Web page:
A better security for critical infrastructure using strong authentication

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A better security for critical infrastructure using strong authentication

November is National Critical Infrastructure Security and Resilience Month so I thought it would be a great opportunity to discuss some of the security challenges concerning critical infrastructure, specifically the weak access controls in sensitive operational technology (OT) environments.

Strong authentication is an essential requirement for critical infrastructure

When defending critical infrastructure, it’s necessary to authenticate the identity of an individual, device or machine that requires access to sensitive networks, facilities or information. Poor authentication mechanisms are commonly exploited by adversaries seeking to gain access to, and control over, sensitive systems. One would expect that access to these systems is limited to authorized users. However, these environments have an inherent vulnerability – weak access controls. Related: Facility Managers Guide to Building Systems and Cybersecurity

The implementation of strong authentication (aka multi-factor authentication) is a very popular method as it requires users to provide an additional means of authentication to validate their identity before granted access to sensitive systems. Yet until today, implementing MFA in these environments has been nearly impossible.

The challenge with critical infrastructure environments

Critical infrastructure environments include both IT and OT networks. Although they are comprised of different technologies, and in most facilities, these networks are segregated, there are a few challenges that are common to both types of environments:

  • Comprised of “Unprotectable systems”: both IT networks and OT environments include systems that until today were considered “unprotectable.” This is because there is no out-of-the-box solution for these systems and it’s impossible to deploy third-party software agents on them:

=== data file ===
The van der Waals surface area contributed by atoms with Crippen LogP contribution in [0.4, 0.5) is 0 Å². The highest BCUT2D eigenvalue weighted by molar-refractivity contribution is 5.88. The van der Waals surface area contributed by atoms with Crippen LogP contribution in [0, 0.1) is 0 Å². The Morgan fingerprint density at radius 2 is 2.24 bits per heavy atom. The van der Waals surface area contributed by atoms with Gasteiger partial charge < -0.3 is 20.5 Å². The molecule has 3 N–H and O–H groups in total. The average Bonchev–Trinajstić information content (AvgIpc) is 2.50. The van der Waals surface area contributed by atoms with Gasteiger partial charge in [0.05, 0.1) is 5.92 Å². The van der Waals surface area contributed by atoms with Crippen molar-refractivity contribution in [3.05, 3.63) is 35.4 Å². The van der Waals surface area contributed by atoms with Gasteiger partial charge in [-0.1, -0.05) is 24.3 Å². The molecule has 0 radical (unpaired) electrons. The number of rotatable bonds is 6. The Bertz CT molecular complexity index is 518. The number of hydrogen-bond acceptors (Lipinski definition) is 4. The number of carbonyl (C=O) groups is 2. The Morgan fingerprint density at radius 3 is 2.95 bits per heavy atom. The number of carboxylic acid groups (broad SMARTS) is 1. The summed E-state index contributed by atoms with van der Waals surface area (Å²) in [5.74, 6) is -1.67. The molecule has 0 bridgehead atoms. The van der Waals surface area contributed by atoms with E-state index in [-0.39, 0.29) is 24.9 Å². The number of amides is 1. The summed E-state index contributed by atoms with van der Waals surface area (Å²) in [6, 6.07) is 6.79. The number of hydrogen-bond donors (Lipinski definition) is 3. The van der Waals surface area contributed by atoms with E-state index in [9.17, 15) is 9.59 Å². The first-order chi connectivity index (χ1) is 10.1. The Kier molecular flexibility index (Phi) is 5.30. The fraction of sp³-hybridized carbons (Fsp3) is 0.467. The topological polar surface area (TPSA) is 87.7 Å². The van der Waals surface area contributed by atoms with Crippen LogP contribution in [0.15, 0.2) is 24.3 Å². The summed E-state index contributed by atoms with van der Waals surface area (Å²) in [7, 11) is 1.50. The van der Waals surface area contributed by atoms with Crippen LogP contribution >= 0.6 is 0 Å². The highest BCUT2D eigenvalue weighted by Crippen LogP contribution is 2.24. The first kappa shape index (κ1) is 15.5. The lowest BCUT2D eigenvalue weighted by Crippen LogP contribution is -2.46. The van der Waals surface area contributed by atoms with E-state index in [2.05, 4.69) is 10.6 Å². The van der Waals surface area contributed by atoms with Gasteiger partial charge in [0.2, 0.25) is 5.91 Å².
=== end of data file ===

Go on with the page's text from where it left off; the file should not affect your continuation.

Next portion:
• Non-standard proprietary systems: In most cases, these systems were not designed with security in mind. As a result, they have very weak access controls. However, non-standard systems are typically unsupported by MFA solutions. Creating a custom solution for these systems is both expensive and resource consuming.
    • Legacy systems: Legacy systems often utilize hard-coded passwords, easily cracked passwords, passwords stored in easily recoverable formats, and passwords sent in clear text. An attacker who obtains these passwords can often interact with the controlled process at will. Yet most MFA vendors are not interested in providing support for these systems.
    • Systems under vendor warranty: Many systems, especially in the OT environment, require the vendor approval for installing 3rd-party software. Without this approval, any attempt to install 3rd-party software may revoke the warranty.
  • 24-7-365 availability is required: Many systems in these environments must remain operational at all times. It is not possible to reboot them – a common requirement for software installation. Since most MFA solutions require the deployment of a software agent on each protected system, following a system reboot, organizations can’t implement MFA to secure access to these systems.

Further reading: Critical Infrastructure and ICS Security Remain a Network Segmentation Problem

For the same reason solutions that require the deployment of in-line proxies are also difficult to implement.

The usability of authentication approaches remains a significant challenge for many control systems, as many existing authentication tools are available only for standard computing platforms.

Want to find out more about MFA and AI in cybersecurity, read the full article here.

dana tamirDana is the VP Market Strategy at Silverfort. Prior to this, Dana served as VP Marketing at Indegy. Before that, she served as Director of Enterprise Security at Trusteer (acquired by IBM in 2012). She also held various roles at Imperva, Symantec, Bindview, and Amdocs. Dana holds an engineering degree from the Technion – Israel Institute of Technology, in addition to a number of industry and vendor certifications.